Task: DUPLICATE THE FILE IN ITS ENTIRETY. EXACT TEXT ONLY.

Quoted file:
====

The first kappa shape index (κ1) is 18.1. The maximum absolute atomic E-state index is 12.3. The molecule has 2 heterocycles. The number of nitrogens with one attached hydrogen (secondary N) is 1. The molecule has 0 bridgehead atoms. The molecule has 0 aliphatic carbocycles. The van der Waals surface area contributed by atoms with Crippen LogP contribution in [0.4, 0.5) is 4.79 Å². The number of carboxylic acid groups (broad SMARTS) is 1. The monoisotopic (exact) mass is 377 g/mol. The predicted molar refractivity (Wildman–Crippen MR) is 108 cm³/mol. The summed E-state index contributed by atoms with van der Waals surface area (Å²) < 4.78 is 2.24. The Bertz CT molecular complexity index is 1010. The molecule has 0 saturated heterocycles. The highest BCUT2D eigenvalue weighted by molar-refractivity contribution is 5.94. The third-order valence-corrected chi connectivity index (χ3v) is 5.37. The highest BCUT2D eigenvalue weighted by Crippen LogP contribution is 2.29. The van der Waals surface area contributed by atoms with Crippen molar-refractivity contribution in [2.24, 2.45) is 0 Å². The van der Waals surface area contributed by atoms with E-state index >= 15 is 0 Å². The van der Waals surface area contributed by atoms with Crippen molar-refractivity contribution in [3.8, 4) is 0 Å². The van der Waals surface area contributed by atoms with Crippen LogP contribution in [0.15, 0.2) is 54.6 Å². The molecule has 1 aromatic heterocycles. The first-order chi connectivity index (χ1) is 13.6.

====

The first kappa shape index (κ1) is 18.1. The maximum absolute atomic E-state index is 12.3. The molecule has 2 heterocycles. The number of nitrogens with one attached hydrogen (secondary N) is 1. The molecule has 0 bridgehead atoms. The molecule has 0 aliphatic carbocycles. The van der Waals surface area contributed by atoms with Crippen LogP contribution in [0.4, 0.5) is 4.79 Å². The number of carboxylic acid groups (broad SMARTS) is 1. The monoisotopic (exact) mass is 377 g/mol. The predicted molar refractivity (Wildman–Crippen MR) is 108 cm³/mol. The summed E-state index contributed by atoms with van der Waals surface area (Å²) < 4.78 is 2.24. The Bertz CT molecular complexity index is 1010. The molecule has 0 saturated heterocycles. The highest BCUT2D eigenvalue weighted by molar-refractivity contribution is 5.94. The third-order valence-corrected chi connectivity index (χ3v) is 5.37. The highest BCUT2D eigenvalue weighted by Crippen LogP contribution is 2.29. The van der Waals surface area contributed by atoms with Crippen molar-refractivity contribution in [2.24, 2.45) is 0 Å². The van der Waals surface area contributed by atoms with E-state index >= 15 is 0 Å². The van der Waals surface area contributed by atoms with Crippen molar-refractivity contribution in [3.8, 4) is 0 Å². The van der Waals surface area contributed by atoms with Crippen LogP contribution in [0.15, 0.2) is 54.6 Å². The molecule has 1 aromatic heterocycles. The first-order chi connectivity index (χ1) is 13.6.